How to write partial of a buffer which was returned from a C function to a file?

Jach Fong jfong at ms4.hinet.net
Fri Apr 13 04:44:10 EDT 2018


eryk sun at 2018/4/13 PM 12:16 wrote:
> On Fri, Apr 13, 2018 at 12:38 AM, Jach Fong <jfong at ms4.hinet.net> wrote:
>> Gregory Ewing at 2018/4/13 上午 07:25 wrote:
>>
>>> To get around this, you may need to declare the return type
>>> as POINTER(c_char) instead:
>>>
>>>> For a general character pointer that may also point to binary data,
>>>
>>>   > POINTER(c_char) must be used.
>>
>> I had missed this statement:-(
>>
>> To make a quick try, I set the function's restype to
>> ctypes.POINTER(ctypes.c_ubyte), instead of ctypes.c_char_p. It's amazing,
>> the \x00 trap can be avoided in this way. Now I can use "mydata =
>> bytes(buf[:n])" to extract n bytes of data and write it to file.
> 
> Slicing a ctypes.POINTER(ctypes.c_char) pointer returns bytes without
> having to make a third copy via the bytes constructor. (Note that
> c_char is the fundamental C char integer type, not to be confused with
> c_char_p, which is a char * pointer.) However, if you're working with
> multi-megabyte data buffers,it's more efficient and safer to use an
> array view (ctypes or NumPy) on the returned buffer.

After studying the example you explained in your previous post replied 
to Gregory Ewing, I had noticed that until today I was totally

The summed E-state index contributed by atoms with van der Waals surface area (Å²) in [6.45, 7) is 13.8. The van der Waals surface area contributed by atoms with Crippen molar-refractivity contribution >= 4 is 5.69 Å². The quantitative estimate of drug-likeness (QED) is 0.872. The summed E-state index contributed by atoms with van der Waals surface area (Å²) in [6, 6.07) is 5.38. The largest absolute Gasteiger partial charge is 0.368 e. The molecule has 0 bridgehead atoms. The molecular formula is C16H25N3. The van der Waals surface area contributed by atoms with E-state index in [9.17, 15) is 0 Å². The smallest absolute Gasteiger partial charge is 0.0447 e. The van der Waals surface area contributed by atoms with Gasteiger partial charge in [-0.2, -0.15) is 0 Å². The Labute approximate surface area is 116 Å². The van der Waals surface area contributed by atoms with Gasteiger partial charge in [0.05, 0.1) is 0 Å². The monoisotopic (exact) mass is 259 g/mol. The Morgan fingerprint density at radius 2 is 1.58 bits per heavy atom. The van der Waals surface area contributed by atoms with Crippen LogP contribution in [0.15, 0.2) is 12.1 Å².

misunderstand the meaning of the c_char_p. I always think it "is" a 
pointer, but actually it's just a ctypes type, maybe literarily looks 
like a C pointer, but not a pointer from the ctypes view at all:-)

from the ctypes document:
"Pointer instances are created by calling the pointer() function on a 
ctypes type"

"Fundamental data types, when returned as foreign function call results, 
or, for example, by retrieving structure field members or array items, 
are transparently converted to native Python types. In other words, if a 
foreign function has a restype of c_char_p, you will always receive a 
Python bytes object, not a c_char_p instance"

That's the reason I was failed at first using c_char_p as a pointer to 
the returned C buffer. There is no fundamental pointer type in ctypes. 
If a pointer was needed, you have to create it manually. That's why the 
second try works.

Anyway, thanks for help on cleaning my head:-)

--Jach

> 
> In most cases, you should free the returned pointer after you're
> finished processing the data buffer, else you'll have a memory leak.
> The library should export a function for this.
> 

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